Conference Paper

UAV Altitude Estimation by Mixed Stereoscopic Vision

MIS Lab., Univ. of Picardie Jules Verne, Amiens, France
DOI: 10.1109/IROS.2010.5652254 Conference: Intelligent Robots and Systems (IROS), 2010 IEEE/RSJ International Conference on
Source: IEEE Xplore


Altitude is one of the most important parameters to be known for an Unmanned Aerial Vehicle (UAV) especially during critical maneuvers such as landing or steady flight. In this paper, we present mixed stereoscopic vision system made of a fish-eye camera and a perspective camera for altitude estimation. Contrary to classical stereoscopic systems based on feature matching, we propose a plane sweeping approach in order to estimate the altitude and consequently to detect the ground plane. Since there exists a homography between the two views and the sensor being calibrated and the attitude estimated by the fish-eye camera, the algorithm consists then in searching the altitude which verifies this homography. We show that this approach is robust and accurate, and a CPU implementation allows a real time estimation. Experimental results on real sequences of a small UAV demonstrate the effectiveness of the approach.

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Available from: Cédric Demonceaux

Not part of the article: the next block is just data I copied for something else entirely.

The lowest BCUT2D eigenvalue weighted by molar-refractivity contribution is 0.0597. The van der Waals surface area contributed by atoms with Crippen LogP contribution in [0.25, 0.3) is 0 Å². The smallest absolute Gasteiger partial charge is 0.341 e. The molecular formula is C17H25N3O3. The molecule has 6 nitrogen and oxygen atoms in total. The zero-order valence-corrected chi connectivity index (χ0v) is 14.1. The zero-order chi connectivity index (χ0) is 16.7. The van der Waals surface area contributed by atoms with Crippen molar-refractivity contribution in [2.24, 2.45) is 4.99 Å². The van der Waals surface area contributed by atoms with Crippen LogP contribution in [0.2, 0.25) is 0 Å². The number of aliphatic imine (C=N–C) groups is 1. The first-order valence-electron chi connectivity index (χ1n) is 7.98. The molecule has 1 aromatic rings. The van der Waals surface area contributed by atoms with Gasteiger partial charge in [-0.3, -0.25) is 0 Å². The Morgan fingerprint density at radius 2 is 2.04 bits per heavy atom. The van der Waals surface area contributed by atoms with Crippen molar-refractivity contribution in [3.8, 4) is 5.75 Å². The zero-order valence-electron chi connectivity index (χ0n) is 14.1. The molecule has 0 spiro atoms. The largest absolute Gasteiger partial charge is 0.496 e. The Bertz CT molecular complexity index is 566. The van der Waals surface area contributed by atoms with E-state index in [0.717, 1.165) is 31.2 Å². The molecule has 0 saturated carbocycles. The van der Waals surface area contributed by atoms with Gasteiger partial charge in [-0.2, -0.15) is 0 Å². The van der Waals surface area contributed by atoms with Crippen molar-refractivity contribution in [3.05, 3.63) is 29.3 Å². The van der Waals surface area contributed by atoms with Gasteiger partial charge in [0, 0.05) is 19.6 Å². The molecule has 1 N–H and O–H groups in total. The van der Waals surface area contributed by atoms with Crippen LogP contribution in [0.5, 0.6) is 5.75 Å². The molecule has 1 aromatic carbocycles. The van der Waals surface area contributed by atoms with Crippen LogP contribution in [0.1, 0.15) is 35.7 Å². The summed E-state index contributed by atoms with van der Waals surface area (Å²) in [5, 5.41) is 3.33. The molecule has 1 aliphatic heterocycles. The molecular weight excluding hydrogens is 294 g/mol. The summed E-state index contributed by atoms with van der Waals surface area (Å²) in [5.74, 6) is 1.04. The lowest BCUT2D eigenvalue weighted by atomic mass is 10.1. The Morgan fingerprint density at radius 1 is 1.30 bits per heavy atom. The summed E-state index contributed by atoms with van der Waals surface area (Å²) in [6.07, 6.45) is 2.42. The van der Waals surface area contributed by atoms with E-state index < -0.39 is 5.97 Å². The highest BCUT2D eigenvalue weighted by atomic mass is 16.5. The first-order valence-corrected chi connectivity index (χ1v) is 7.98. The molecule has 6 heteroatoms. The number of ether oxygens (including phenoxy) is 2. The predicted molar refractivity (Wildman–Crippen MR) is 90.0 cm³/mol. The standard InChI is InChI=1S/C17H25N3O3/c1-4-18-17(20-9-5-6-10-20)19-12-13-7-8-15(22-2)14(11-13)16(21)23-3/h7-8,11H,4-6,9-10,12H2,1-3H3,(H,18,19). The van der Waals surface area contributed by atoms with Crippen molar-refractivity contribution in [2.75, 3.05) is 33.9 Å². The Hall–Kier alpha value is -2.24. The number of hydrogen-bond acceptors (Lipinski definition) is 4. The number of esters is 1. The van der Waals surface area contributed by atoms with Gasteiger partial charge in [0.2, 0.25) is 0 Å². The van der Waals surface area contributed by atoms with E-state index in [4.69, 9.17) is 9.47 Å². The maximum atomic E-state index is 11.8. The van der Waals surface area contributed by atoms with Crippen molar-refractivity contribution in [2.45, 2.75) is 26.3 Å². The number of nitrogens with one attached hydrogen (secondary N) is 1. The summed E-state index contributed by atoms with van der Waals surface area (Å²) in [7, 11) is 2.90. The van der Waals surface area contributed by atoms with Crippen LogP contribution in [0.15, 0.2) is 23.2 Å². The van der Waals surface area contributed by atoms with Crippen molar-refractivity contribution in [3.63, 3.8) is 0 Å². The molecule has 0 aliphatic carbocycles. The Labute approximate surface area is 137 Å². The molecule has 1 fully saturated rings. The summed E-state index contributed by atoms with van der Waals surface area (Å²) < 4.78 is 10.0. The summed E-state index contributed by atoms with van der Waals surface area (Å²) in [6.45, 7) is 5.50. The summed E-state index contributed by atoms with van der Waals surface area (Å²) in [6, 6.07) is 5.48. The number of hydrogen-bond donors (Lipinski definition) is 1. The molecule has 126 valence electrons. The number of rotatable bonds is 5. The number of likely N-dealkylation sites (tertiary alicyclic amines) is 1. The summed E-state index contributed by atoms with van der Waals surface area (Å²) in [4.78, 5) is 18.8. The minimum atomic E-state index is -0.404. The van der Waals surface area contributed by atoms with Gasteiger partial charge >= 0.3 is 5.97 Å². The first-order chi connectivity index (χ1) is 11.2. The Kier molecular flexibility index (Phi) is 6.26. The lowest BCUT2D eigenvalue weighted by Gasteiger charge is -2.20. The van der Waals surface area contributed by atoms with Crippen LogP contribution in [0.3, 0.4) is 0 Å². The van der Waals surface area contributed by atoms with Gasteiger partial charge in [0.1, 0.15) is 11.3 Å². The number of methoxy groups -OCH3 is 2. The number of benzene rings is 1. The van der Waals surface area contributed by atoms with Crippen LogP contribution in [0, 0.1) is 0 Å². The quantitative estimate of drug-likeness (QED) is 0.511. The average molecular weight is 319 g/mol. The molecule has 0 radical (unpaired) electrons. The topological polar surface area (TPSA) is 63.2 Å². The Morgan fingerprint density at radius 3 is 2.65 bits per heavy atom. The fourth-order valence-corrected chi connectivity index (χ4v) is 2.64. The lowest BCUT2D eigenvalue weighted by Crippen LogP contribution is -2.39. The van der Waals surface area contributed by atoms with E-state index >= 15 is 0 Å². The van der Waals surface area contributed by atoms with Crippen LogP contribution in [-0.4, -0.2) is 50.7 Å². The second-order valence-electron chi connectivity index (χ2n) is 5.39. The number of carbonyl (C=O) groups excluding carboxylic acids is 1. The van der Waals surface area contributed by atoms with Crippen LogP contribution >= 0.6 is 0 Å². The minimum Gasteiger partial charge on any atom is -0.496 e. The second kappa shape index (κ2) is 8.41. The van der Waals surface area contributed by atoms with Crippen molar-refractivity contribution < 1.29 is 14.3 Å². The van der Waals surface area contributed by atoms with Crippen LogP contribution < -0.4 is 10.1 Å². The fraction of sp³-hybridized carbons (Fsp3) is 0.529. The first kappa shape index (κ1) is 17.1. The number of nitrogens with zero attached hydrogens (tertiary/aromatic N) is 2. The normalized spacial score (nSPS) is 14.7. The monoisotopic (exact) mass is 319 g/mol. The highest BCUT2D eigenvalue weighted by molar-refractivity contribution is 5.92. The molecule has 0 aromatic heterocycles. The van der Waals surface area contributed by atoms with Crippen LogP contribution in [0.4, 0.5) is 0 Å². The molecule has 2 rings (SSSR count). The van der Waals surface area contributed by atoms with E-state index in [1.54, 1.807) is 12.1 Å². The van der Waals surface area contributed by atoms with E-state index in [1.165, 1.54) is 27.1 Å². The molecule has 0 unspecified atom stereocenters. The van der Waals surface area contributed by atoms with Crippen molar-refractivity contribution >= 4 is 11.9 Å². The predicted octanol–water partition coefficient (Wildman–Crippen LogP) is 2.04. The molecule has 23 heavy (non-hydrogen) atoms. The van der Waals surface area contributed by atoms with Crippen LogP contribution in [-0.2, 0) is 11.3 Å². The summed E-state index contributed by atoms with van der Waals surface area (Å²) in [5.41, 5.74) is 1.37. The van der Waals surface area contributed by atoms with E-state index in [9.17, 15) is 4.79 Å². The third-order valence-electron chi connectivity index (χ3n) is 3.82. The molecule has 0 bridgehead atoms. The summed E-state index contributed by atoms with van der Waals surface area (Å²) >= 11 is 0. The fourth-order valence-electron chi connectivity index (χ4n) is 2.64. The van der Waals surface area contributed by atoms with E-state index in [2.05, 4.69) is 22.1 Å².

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    • "The proposed solutions are based on artificial ground-located landmarks [12] [25], optical flow [5] [27], stereoscopic vision [11] [16] [20], and machine learning [8]. Most of these methods assume that the camera's viewpoint is oriented to the ground and that the camera parameters are known. "
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    • "Eynard et. al [10] applied a stereo camera which combined omnidirectional and perspective camera together, where the attitude data were computed from the omnidirectional camera images. The approach is interesting but in such system there is a need for constantly good image being received by both cameras, to ensure good results. "
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    • "In order to avoid a matching, we propose a plane-sweeping alogrithm [4]. If we suppose that the UAV navigates on a flat floor at an altitude d, we can show that there exists a homography H between perspective and fish-eye cameras ([11]): "
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